What is Stevia?
Stevia is a fairly unassuming perennial shrub native to the northern regions of Paraguay. It has now been grown commercially in Brazil, Paraguay, Uruguay, Central America, the United States, Israel, Thailand, England, Russia and China.
If you have not heard of Stevia – you will soon be seeing Stevia everywhere. Despite efforts to suppress Stevia from the US markets, Stevia has many natural qualities which make it ideal for sweetening:
Stevia is an all-natural sweetener that contains no chemicals
Stevia is up to 300x as sweet as sugar and has no calories
Unlike man-made sweetners which have a host of negative effects (i.e. Neutra-Sweet & Splenda), Stevia has a long history of use among millions in Paraguay, Japan and China without any health concerns
Stevia can be mixed with the natural alcohol sweetners Xylitol or Erythitol – allowing less of these to be used and avoid the gas or loose stools associated with the use of higher amounts
Studies indicate Stevia may lower blood pressure and blood sugar
Health & Political Controversy
A 1985 study reporting that steviol (a metabolite of Stevia) may be cancer causing; however, this study has been criticized on procedural grounds that the data were mishandled in such a way that even distilled water would appear mutagenic.
In 1991, at the request of an anonymous complaint, the United States Food and Drug Administration labeled stevia as an "unsafe food additive" and restricted its import. The FDA's stated reason was "toxicological information on stevia is inadequate to demonstrate its safety." This ruling was controversial because it violated the FDA's own guidelines under which any natural substance used prior to 1958 with no reported adverse effects should be generally recognized as safe (GRAS). Many have suspected that the real issue has been to protect the billion dollar interests in the sweetener industry – especially Splenda and Neutra-Sweet.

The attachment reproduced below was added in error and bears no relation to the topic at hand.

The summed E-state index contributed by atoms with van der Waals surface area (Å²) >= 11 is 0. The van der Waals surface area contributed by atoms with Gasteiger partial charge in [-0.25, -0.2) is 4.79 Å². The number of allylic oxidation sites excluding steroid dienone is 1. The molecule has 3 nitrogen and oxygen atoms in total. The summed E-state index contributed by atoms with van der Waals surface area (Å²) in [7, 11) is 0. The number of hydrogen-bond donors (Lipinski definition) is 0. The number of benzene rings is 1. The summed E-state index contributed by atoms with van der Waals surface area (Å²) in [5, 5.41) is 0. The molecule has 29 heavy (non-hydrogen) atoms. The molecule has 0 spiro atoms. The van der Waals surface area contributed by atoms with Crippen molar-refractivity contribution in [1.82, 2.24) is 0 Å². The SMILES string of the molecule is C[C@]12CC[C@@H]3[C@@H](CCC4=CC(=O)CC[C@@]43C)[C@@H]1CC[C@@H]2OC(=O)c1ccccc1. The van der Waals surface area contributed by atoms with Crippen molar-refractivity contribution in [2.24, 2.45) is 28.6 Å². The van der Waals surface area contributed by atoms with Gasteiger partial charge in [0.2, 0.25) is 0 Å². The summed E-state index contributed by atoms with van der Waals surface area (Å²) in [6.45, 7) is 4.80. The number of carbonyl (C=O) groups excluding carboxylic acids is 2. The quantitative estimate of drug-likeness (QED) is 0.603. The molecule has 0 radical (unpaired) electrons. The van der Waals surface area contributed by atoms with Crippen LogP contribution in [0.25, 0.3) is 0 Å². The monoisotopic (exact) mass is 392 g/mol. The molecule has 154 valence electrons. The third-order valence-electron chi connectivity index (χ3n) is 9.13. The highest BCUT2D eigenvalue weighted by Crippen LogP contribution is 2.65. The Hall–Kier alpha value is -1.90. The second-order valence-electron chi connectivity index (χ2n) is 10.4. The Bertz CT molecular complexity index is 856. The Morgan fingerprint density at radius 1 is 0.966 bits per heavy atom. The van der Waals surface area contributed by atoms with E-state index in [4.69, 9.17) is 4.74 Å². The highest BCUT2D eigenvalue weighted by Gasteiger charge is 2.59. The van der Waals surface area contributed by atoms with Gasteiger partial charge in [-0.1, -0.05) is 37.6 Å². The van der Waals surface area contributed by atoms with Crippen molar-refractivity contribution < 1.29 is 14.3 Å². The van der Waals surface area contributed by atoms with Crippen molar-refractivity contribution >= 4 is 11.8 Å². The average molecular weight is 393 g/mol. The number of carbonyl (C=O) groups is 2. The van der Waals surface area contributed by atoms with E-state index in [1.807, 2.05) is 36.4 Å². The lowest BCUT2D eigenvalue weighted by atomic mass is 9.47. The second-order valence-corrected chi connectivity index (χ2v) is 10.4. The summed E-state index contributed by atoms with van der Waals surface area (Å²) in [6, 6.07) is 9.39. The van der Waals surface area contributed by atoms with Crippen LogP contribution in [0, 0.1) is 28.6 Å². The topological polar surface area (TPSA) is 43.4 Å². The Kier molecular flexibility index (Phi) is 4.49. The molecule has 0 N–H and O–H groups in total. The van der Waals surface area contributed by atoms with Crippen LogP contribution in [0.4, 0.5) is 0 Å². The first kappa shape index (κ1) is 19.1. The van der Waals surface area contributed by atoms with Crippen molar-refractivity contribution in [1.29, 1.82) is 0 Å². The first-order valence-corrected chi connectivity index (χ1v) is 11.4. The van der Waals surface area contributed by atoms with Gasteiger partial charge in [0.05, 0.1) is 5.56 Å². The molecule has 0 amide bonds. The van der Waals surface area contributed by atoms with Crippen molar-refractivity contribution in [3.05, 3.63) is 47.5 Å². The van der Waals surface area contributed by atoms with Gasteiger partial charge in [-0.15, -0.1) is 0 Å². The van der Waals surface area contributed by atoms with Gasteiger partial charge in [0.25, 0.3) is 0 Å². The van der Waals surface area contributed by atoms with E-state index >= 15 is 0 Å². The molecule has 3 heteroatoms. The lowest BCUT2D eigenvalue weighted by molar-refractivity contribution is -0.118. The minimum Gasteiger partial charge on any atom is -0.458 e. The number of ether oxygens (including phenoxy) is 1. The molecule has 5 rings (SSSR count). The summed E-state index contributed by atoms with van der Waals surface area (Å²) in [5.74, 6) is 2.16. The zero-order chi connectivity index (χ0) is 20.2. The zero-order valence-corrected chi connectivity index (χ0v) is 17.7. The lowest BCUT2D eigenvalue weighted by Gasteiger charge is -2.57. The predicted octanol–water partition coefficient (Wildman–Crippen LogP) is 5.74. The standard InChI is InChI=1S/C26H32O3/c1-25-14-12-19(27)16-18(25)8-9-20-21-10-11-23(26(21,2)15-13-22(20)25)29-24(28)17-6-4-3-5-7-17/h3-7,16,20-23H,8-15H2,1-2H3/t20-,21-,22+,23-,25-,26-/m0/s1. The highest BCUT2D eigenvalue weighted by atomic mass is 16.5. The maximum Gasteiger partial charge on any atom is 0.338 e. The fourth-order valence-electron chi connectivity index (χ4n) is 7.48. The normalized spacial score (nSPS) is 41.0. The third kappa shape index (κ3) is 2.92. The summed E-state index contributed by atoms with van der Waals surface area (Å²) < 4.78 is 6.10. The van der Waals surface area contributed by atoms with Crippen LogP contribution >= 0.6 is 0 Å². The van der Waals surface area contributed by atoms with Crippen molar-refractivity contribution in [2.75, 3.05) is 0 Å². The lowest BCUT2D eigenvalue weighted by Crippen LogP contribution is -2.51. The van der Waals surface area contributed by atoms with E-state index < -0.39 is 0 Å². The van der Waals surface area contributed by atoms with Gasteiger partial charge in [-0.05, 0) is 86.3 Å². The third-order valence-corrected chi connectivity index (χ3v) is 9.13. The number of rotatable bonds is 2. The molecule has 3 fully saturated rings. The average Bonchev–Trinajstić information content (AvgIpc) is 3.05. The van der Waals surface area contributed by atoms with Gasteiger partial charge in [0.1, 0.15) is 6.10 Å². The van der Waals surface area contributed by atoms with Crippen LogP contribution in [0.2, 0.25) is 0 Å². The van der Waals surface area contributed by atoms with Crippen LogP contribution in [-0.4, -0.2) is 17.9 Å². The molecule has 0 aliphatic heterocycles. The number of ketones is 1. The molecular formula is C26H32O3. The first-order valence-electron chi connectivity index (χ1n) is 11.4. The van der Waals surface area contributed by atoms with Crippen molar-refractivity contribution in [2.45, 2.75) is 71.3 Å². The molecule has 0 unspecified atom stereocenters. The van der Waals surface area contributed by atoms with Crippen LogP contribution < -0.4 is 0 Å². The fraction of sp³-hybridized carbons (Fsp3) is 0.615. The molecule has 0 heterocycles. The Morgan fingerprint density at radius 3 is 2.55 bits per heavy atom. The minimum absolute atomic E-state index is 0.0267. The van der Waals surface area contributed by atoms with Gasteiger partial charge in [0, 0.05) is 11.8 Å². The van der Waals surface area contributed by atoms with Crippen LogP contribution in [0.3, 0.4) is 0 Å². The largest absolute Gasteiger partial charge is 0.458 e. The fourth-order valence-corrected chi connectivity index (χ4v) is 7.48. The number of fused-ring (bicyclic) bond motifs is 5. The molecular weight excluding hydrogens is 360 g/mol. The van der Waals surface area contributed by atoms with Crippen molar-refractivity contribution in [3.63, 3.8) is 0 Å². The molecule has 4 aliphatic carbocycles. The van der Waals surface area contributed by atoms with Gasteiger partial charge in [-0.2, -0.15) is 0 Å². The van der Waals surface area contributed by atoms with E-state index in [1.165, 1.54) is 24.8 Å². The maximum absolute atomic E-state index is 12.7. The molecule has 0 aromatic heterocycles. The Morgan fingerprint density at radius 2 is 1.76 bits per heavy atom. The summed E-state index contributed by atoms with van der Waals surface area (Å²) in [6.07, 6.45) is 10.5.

Recent Studies Support the Safety of Stevia and Even Point to Health Benefits
More recent studies have not shown any problems with Stevia and cancer. At least 1 animal study showed a stevia extract actually produce a decrease in breast tumors. The most recent studies bolster the safety record of steviol and its glycosides. In 2006, the World Health Organization (WHO) performed a thorough evaluation of recent experimental studies of stevia extracts conducted on animals and humans, and concluded that stevioside and rebaudioside A are not cancer causing.
The report also suggested the possibility of health benefits, in that "stevioside has shown some evidence of pharmacological effects in patients with hypertension or with type-2 diabetes" but concluded that further study was required to determine proper dosage.
Stevia remained banned until after the 1994 Dietary Supplement Health and Education Act forced the FDA in 1995 to revise its stance to permit stevia to be used as a dietary supplement, although not as a food additive — a position that stevia proponents regard as contradictory because it simultaneously labels stevia as safe and unsafe, depending on how it is sold.
Today you can find Stevia in grocery stores everywhere but you may notice the word sweetener is often missing to comply with the FDA restrictions.
Bottom line: The best evidence available shows Stevia is Safe and may reduce blood sugar and blood pressure
Stevia may lower blood sugar
Studies have suggested it may be Stevia has been widely used for diabetes in South America and animal studies have had promising results. Studies report decreases in plasma glucose when stevia was taken in normal volunteers. Additional study is needed in this area to confirm these findings.
Stevia may lower blood pressure
Stevioside is a natural plant glycoside isolated from the plant Stevia rebaudiana, which has demonstrated blood pressure lowering effects. Despite evidence of benefits in some human studies and support from laboratory and animal studies, more research is warranted to compare stevia's effectiveness with the current standard of care and make a firm recommendation. Stevia appears to have no major side effects.
Stevia is Catching On
You can get Stevia at grocery stores and health food stores right now and you are going to see a lot more of it as major players are enter this field.
Cargill has begun marketing of Truvia, a no-calorie sweetener made from certain compounds in the leaves of stevia. Truvia is intended to provide a natural alternative to artificial sweeteners such as Sweet ‘N Low, Equal and Splenda. Since Truvia is made only with compounds from the stevia plant, it can be legally used as a natural sweetener